Last weekend we held a party to celebrate my baby son’s anaprashan.
An anaprashan is a Hindu feeding ceremony when, traditionally, a baby receives his or her first taste of solid food.
Actually, K has been wolfing down different foods in various states of solidity since he was about five months, but that didn’t diminish our anticipation for his day.
The actual ceremony and its blessing, which tends to be held when the baby’s eight months old, took place in April when we and K’s two sets of grandparents traveled to a Hindu centre in Buckinghamshire.
So last weekend’s event was a party to recreate the ceremonial first feeding in front of friends and the wider family.
My mother-in-law prepared a special menu for K, with small portions of boiled rice, dhal, mixed vegetables (carrots and parsnips with cheese), lau (an Indian type of marrow), fried aubergine, potato and pea curry, dried cabbage curry, fried salmon fillet, finishing with rice pudding and plain chocolate barfi.
It was, as you can see, rather extensive, but K was only required to take a taste of each item. Later my wife commented that it must have been a little boring for the guests – K ate everything offered to him without so much as the hint of a comedy rejection of any item.
The inclusion of fish in the menu is peculiar to Bengali custom but, being a non-vegetarian dish, wasn’t present on the same table as the statues of the gods.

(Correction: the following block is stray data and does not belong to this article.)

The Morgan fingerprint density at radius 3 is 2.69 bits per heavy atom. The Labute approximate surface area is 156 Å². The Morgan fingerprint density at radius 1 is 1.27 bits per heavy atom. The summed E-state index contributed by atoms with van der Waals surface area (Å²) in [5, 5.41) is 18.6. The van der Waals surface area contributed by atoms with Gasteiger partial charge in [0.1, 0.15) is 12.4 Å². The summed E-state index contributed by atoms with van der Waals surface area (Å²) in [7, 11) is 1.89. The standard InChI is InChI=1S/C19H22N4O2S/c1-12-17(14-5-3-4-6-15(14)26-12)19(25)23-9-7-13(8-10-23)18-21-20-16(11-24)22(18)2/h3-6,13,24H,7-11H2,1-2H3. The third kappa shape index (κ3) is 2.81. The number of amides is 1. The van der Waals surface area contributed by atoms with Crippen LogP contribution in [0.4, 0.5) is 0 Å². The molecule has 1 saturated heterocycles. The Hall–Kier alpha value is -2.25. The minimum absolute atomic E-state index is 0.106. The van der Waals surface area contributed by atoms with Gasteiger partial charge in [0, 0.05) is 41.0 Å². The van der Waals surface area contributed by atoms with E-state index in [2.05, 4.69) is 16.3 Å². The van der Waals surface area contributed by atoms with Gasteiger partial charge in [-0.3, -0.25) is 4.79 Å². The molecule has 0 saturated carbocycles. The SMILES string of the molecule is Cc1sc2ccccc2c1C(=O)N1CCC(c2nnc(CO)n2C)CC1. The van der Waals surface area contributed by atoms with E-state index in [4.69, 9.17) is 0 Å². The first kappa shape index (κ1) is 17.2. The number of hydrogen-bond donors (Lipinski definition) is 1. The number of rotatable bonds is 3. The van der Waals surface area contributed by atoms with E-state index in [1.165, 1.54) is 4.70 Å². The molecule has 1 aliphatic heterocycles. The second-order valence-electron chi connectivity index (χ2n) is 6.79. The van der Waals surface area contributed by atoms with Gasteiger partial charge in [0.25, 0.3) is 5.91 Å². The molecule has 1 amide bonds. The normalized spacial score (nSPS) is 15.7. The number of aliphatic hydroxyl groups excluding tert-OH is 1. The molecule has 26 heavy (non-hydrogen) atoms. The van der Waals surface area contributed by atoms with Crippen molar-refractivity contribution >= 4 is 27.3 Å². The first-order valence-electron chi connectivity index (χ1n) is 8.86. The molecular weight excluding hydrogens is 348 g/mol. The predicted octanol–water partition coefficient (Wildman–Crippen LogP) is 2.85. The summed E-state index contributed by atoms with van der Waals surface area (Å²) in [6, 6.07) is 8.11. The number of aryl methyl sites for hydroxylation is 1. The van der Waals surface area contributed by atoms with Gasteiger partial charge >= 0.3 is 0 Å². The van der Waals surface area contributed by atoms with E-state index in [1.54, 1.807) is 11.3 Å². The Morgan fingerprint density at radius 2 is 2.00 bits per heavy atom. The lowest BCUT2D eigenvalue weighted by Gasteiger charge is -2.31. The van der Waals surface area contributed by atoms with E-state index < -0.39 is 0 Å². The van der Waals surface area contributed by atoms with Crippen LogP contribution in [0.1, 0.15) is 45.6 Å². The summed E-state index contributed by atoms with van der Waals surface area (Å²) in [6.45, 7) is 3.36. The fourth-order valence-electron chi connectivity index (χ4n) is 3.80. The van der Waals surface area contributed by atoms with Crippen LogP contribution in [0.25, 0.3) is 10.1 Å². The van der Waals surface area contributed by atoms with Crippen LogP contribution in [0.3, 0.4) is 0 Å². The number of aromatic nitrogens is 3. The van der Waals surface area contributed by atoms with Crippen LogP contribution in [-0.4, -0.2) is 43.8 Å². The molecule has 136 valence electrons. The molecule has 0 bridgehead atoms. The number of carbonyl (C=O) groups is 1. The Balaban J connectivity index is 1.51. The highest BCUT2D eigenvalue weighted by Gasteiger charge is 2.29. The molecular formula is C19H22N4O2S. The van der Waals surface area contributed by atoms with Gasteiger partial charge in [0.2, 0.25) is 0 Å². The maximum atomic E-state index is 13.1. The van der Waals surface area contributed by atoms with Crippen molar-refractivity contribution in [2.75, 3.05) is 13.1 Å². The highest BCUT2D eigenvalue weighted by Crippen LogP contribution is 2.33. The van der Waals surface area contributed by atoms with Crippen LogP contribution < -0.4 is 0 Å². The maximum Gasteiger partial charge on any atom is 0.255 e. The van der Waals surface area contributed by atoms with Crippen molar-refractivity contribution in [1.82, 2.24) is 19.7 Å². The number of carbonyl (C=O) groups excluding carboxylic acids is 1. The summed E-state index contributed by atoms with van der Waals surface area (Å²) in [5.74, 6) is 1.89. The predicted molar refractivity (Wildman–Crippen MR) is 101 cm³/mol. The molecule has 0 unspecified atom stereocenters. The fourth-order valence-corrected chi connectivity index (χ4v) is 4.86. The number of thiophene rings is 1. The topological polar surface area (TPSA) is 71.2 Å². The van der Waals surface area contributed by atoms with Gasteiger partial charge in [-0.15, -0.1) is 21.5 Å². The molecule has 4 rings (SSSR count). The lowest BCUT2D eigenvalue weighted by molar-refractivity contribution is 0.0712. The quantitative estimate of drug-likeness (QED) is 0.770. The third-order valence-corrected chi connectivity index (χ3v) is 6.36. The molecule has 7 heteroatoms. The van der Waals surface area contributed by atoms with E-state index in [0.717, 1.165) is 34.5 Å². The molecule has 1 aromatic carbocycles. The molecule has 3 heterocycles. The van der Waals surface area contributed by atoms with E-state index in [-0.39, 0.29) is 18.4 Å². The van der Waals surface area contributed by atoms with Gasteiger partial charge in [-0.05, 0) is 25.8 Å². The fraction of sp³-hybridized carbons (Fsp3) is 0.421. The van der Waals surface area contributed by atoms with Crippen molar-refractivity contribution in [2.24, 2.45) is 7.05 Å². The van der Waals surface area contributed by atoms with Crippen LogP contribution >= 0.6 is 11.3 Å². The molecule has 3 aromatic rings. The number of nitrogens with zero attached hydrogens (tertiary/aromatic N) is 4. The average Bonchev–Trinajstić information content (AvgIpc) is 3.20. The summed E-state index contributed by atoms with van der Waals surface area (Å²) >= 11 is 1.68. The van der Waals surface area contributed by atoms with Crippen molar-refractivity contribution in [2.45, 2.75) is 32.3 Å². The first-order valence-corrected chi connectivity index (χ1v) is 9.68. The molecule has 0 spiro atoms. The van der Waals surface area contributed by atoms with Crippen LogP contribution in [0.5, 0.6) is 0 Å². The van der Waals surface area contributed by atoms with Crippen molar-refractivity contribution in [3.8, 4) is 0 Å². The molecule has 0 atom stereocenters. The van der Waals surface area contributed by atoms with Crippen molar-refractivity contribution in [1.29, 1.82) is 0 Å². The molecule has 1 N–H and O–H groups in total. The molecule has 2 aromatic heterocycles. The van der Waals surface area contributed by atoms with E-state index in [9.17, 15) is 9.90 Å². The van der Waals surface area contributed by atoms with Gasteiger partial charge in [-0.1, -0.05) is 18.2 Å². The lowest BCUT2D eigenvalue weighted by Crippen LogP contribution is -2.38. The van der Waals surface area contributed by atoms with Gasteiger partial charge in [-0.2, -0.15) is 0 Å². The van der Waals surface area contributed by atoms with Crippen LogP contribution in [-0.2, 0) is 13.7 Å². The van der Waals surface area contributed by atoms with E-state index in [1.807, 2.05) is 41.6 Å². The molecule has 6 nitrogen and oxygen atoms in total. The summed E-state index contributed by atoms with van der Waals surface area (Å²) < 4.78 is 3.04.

On the day we were lucky to have one of the hottest days of the year so far. There was also plenty of room for my eldest son and his primary school friends to run about outside the church hall we’d hired, which was a blessing in itself.
Hiring church halls can be an amusing business. The hall we chose this time necessitated the signing of a contract that appeared to forbid ‘satantic’ rituals like Halloween parties and the like. No mention of parties to celebrate Hindu blessings so we seemed on safe ground there.
But some years ago, trying to book a different church hall for my seven year old’s anaprashan party, we did ask outright if they minded us holding it there. The lady in charge of bookings felt she should check with the vicar, who was fine with it. But there was an amusing moment when the lady was talking to my wife and asked her if she knew “Mrs Singh”, who apparently lived somewhere on our road. S managed to restrain herself from replying that, surprising as it may seem, she didn’t know every Indian person in our town.
Still, both times, despite the effort involved in organising and catering large parties, have been lovely occasions when we’ve shared important family moments with friends and family.